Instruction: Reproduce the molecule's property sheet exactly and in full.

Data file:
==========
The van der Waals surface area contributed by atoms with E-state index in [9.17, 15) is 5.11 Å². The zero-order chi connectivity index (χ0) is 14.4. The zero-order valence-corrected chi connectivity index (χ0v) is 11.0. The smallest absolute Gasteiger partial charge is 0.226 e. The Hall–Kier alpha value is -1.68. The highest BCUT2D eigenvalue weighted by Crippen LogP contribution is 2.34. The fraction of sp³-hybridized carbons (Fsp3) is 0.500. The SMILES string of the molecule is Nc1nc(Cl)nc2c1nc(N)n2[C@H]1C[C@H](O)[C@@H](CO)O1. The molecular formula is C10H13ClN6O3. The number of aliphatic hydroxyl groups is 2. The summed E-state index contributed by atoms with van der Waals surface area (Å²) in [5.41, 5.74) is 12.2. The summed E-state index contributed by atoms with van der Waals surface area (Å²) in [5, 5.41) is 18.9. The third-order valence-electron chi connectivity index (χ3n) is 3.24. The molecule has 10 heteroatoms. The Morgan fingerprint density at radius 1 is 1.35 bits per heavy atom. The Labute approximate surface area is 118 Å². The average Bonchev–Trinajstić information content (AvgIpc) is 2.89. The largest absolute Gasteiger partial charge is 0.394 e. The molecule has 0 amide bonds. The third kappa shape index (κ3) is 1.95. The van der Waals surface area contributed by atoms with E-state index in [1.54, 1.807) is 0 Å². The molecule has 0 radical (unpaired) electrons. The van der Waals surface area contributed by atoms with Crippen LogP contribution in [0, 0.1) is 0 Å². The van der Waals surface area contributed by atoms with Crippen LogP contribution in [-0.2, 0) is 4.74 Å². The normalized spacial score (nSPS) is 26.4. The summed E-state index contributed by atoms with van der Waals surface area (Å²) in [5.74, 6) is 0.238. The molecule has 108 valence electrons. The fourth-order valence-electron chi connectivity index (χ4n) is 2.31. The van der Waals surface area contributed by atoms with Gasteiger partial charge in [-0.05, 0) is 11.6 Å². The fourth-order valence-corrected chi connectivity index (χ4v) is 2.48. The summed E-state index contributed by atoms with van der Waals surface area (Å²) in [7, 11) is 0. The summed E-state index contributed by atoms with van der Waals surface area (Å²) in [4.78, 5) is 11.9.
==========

The van der Waals surface area contributed by atoms with E-state index in [9.17, 15) is 5.11 Å². The zero-order chi connectivity index (χ0) is 14.4. The zero-order valence-corrected chi connectivity index (χ0v) is 11.0. The smallest absolute Gasteiger partial charge is 0.226 e. The Hall–Kier alpha value is -1.68. The highest BCUT2D eigenvalue weighted by Crippen LogP contribution is 2.34. The fraction of sp³-hybridized carbons (Fsp3) is 0.500. The SMILES string of the molecule is Nc1nc(Cl)nc2c1nc(N)n2[C@H]1C[C@H](O)[C@@H](CO)O1. The molecular formula is C10H13ClN6O3. The number of aliphatic hydroxyl groups is 2. The summed E-state index contributed by atoms with van der Waals surface area (Å²) in [5.41, 5.74) is 12.2. The summed E-state index contributed by atoms with van der Waals surface area (Å²) in [5, 5.41) is 18.9. The third-order valence-electron chi connectivity index (χ3n) is 3.24. The molecule has 10 heteroatoms. The Morgan fingerprint density at radius 1 is 1.35 bits per heavy atom. The Labute approximate surface area is 118 Å². The average Bonchev–Trinajstić information content (AvgIpc) is 2.89. The largest absolute Gasteiger partial charge is 0.394 e. The molecule has 0 amide bonds. The third kappa shape index (κ3) is 1.95. The van der Waals surface area contributed by atoms with E-state index in [1.54, 1.807) is 0 Å². The molecule has 0 radical (unpaired) electrons. The van der Waals surface area contributed by atoms with Crippen LogP contribution in [0, 0.1) is 0 Å². The van der Waals surface area contributed by atoms with Crippen LogP contribution in [-0.2, 0) is 4.74 Å². The normalized spacial score (nSPS) is 26.4. The summed E-state index contributed by atoms with van der Waals surface area (Å²) in [5.74, 6) is 0.238. The molecule has 108 valence electrons. The fourth-order valence-electron chi connectivity index (χ4n) is 2.31. The van der Waals surface area contributed by atoms with Gasteiger partial charge in [-0.05, 0) is 11.6 Å². The fourth-order valence-corrected chi connectivity index (χ4v) is 2.48. The summed E-state index contributed by atoms with van der Waals surface area (Å²) in [7, 11) is 0. The summed E-state index contributed by atoms with van der Waals surface area (Å²) in [4.78, 5) is 11.9.